First Wildlife Photographer of the Year 2018 images revealed. 

A magnificent lioness, a glowing firefly larva and a fish looking for love are the focus of some phenomenal images from Wildlife Photographer of the Year 2018 (the 54th competition).

Wildlife Photographer of the Year showcases the world’s best nature photography and photojournalism. Through their ability to inspire curiosity and wonder, the 100 images showcase wildlife photography as an art form. They also challenge us to consider both our place in the natural world and our responsibility to protect it.

Wildlife Photographer of the Year is developed and produced by the Natural History Museum, London. Here are the first images:

Cool cat by Isak Pretorius, South Africa

Highly commended 2018, Animal Portraits

A lioness drinks from a waterhole in Zambia’s South Luangwa National Park. She is one of the Mfuwe Lodge pride – two males, five females and five cubs. Isak had been keeping watch on them while they slept off a feast from a buffalo kill the night before.

Lions kill more than 95 per cent of their prey at night and may spend 18–20 hours resting. When this female got up and walked off, Isak anticipated that she might be going for a drink, and so he headed for the nearest waterhole. Though lions can get most of the moisture they need from their prey and even from plants, they drink regularly when water is available.

Isak positioned his vehicle on the opposite side of the waterhole, close to the edge, steadying his long lens in the low light on a bean bag. Sure enough, the lioness appeared through the tall, rainy-season grass and hunched down to drink, occasionally looking up or sideways. With perfect timing, Isak caught her gaze and her tongue, lapping the water, framed by the wall of lush green.

lioness zambia © Isak Pretorius - Wildlife Photographer of the Year - 1024 x 682

© Isak Pretorius – Wildlife Photographer of the Year

Looking for love by Tony Wu, USA

Highly commended 2018, Animal Portraits

Accentuating his mature appearance with pastel colours, protruding lips and an outstanding pink forehead, this Asian sheepshead wrasse sets out to impress females and see off rivals, which he will head-butt and bite. Tony has long been fascinated by the species’ looks and life history. Individuals start out as females, and when they reach a certain age and size – up to a metre (more than 3 feet) long – can transform into males.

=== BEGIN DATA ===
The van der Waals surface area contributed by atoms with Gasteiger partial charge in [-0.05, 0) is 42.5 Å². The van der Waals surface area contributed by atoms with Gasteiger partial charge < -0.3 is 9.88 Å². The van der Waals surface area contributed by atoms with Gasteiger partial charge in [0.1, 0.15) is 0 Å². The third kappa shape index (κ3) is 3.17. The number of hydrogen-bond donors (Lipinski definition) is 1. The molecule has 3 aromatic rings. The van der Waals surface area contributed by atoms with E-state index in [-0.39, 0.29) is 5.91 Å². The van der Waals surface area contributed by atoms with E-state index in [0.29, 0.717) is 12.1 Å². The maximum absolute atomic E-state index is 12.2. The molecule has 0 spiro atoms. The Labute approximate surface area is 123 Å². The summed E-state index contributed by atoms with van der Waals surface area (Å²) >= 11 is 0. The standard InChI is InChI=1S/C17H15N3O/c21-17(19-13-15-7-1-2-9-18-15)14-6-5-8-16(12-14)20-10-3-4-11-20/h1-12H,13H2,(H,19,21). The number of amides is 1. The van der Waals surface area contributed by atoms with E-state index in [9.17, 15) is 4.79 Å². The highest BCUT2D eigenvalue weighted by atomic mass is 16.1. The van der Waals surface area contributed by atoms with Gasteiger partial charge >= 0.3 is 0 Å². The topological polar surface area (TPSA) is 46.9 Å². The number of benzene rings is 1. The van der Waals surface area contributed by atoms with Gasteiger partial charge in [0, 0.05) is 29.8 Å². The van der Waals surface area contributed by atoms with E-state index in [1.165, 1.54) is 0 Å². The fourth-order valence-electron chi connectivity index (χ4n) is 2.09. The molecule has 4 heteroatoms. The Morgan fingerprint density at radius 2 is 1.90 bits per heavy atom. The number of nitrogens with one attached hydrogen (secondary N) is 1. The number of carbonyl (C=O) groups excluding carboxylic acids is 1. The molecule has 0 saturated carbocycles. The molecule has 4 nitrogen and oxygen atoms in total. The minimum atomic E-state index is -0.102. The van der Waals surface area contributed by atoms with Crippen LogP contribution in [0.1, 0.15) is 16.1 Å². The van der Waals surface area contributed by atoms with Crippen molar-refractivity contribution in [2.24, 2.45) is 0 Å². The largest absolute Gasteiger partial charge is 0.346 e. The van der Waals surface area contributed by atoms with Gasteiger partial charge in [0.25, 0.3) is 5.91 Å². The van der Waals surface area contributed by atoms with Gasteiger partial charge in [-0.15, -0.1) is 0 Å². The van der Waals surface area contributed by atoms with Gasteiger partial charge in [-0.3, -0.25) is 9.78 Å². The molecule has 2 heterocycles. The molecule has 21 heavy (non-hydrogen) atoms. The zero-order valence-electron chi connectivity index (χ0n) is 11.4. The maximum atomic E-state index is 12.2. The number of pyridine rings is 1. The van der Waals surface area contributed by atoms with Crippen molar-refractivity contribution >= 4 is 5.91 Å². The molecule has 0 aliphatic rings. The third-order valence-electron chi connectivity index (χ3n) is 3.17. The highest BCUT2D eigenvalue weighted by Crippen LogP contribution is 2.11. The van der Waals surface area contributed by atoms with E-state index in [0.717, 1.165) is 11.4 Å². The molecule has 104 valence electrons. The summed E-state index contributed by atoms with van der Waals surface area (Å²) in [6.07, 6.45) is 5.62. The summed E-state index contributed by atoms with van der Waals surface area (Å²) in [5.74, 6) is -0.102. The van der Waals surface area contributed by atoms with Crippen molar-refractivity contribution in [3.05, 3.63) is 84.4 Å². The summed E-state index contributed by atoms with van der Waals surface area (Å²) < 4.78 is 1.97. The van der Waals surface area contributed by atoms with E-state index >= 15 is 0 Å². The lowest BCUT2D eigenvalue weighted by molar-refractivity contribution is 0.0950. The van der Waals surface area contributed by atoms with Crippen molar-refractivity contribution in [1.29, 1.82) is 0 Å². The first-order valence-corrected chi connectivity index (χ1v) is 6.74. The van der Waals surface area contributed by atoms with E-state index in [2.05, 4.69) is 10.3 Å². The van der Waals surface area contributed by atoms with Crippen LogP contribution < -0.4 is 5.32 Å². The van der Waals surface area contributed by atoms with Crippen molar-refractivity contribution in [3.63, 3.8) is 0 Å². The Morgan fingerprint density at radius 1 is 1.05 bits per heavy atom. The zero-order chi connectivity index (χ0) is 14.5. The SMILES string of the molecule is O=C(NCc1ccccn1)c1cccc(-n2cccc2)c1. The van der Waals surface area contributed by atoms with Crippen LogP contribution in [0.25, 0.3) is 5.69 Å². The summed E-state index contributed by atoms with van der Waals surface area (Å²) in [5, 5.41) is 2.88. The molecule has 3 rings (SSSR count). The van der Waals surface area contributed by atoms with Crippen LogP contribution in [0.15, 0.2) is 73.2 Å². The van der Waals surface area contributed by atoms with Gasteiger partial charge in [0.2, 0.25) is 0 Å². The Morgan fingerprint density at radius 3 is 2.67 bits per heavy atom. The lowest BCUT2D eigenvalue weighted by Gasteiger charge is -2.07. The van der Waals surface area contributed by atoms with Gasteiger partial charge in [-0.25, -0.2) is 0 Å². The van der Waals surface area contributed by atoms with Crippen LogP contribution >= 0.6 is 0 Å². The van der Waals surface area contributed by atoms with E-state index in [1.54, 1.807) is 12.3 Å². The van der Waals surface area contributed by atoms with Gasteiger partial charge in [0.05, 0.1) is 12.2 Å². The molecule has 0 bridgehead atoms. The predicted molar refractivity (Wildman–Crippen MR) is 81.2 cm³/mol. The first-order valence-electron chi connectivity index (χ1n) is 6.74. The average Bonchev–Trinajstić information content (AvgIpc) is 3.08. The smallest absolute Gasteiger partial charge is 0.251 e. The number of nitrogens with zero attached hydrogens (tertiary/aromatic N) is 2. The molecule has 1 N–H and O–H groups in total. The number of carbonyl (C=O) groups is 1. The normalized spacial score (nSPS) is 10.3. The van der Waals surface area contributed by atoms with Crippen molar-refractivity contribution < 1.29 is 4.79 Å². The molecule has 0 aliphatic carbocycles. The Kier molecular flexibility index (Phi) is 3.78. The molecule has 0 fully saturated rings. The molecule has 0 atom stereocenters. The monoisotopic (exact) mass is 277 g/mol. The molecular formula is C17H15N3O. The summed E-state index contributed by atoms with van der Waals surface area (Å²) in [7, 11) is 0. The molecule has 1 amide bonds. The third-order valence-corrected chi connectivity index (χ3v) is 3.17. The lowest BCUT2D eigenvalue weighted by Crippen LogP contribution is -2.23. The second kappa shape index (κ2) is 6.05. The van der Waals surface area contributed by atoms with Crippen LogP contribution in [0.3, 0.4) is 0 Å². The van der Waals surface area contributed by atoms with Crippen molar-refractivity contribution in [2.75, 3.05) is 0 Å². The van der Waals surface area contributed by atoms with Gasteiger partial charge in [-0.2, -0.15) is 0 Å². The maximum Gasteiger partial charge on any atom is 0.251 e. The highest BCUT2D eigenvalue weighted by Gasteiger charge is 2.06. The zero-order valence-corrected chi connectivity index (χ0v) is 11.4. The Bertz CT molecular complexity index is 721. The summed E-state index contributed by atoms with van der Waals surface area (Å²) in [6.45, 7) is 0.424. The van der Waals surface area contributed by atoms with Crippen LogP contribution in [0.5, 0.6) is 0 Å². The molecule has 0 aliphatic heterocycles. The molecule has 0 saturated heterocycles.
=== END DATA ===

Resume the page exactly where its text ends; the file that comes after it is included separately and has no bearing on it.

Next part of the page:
Long-lived and slow-growing, the species is intrinsically vulnerable to overfishing. It favours rocky reefs in cool waters in the Western Pacific, where it feeds on shellfish and crustaceans, though little more is known about it. In a window of calm, amid high seas, Tony reached Japan’s remote Sado Island, to reveal some of the drama of the wrasses’ lives. Here, he conveys the suitor’s earnest intentions, written large on his face.

© Tony Wu - Wildlife Photographer of the Year - 1024 x 683

© Tony Wu – Wildlife Photographer of the Year

Kitten combat by Julius Kramer, Germany.

Highly commended 2018, Behaviour: Mammals

It had been more than a year since Julius set up his camera trap in Germany’s Upper Bavarian Forest, and he had got just two records of Eurasian lynx. He was on the brink of giving up when a biologist colleague insisted that this was ‘such a typical spot for lynx’.

Like many solitary cats, the males have expansive home ranges, within which one or more females live. Most active at dawn and dusk, they are powerfully built, with slightly longer hindlimbs for pouncing on prey. They hunt mainly herbivores, such as deer, which brings them into conflict with hunters.

Julius went on to weather problems including failed batteries, humidity, deep snow and spider webs before his luck changed dramatically. Two six-month-old kittens turned up to play. Honing their hunting skills with joyful exuberance, they rewarded Julius with pictures and the hope that the population might be growing.

© Julius Kramer - Wildlife Photographer of the Year - 1024 x 682

© Julius Kramer – Wildlife Photographer of the Year

Witness by Emily Garthwaite, UK

Highly commended 2018, Wildlife Photojournalist Award: Single Image

As soon as he saw Emily, the sun bear hurried to the front of his filthy cage. ‘Every time I moved, he would follow me.’ He was just one of several sun bears kept behind the scenes at a zoo in Sumatra, Indonesia, in conditions Emily says were ‘appalling’.